As with any pursuit, the investment world is always changing. A decade ago, the focus was on sub-prime debt and a potential banking crisis. Today, investors are more concerned with Donald Trump's policies and political challenges in Europe.
However, the way in which investments are analysed is constant evolving, too. While basing an investment decision on industry-specific knowledge and a company's fundamentals as per value investing was once the norm, today advancement in technology means technical analysis is becoming more popular. Does this mean value investing is becoming outdated? Or, should investors stick with tried and tested techniques?
A new era
Technological change in recent decades has allowed private investors to gain an insight into the investment world which was not possible in previous years. Today, it is possible to obtain real-time pricing free of charge, while also having access to a vast array of charts, data and information which can be used to determine whether to buy or sell.
As such, technical analysis has become increasingly popular and is now beginning to become somewhat mainstream. It is often reported in media outlets that a company's shares may be worth buying or selling because a particular chart or series of charts shows that this is the case.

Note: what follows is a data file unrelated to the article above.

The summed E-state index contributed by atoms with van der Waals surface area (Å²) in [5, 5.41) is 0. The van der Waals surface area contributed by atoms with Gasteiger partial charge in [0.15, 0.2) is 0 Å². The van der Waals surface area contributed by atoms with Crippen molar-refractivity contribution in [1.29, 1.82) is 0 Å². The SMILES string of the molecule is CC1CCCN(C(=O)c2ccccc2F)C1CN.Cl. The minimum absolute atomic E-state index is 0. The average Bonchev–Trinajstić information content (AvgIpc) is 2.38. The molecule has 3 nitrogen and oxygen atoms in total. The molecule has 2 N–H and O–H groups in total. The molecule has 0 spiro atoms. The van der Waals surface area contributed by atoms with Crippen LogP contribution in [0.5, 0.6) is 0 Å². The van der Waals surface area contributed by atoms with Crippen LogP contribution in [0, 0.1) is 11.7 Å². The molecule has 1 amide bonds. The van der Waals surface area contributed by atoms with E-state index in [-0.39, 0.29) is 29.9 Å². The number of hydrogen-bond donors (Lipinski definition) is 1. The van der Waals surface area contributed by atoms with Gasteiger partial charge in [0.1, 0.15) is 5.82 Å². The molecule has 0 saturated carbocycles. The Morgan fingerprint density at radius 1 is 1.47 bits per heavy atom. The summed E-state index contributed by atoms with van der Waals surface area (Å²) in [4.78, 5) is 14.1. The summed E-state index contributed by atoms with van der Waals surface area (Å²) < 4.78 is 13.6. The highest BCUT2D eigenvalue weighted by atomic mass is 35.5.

A worthwhile pursuit?
However, there is a lack of evidence that technical analysis works. Certainly, it may be proved right some of the time, but unlike with value investing there are no exceptionally successful, famous investors who have made $billions through the use of technical analysis.
In contrast, value investing has numerous, highly successful proponents such as Warren Buffett, Charlie Munger and Benjamin Graham. Their investment styles are not identical, but they all have in common a focus on the quality of a company's business model and a consideration of whether the price offered represents fair value. In other words, while technical analysis relies purely upon what a chart tells an investor at a particular moment in time, value investing relies more on a human factor in terms of a subjective assessment on the quality of a specific business model.
As technology improves, it seems likely that technical analysis will become more prevalent. After all, people tend to be interested in new products, rather than old ones. However, this does not mean the new and more exciting products will be more successful.
In the case of value investing and technical analysis, the latter probably seems more impressive to the layman. After all, value investing is simple to understand and can be undertaken by even the most inexperienced of investors. However, it is a proven method which, in the long run, is likely to deliver relatively strong returns. Therefore, far from being outdated, value investing remains as relevant today as it always has been. Certainly, change will always be a part of investing. But as Warren Buffett said, investors should 'beware of geeks bearing formulas' if they wish to be successful in the long run.
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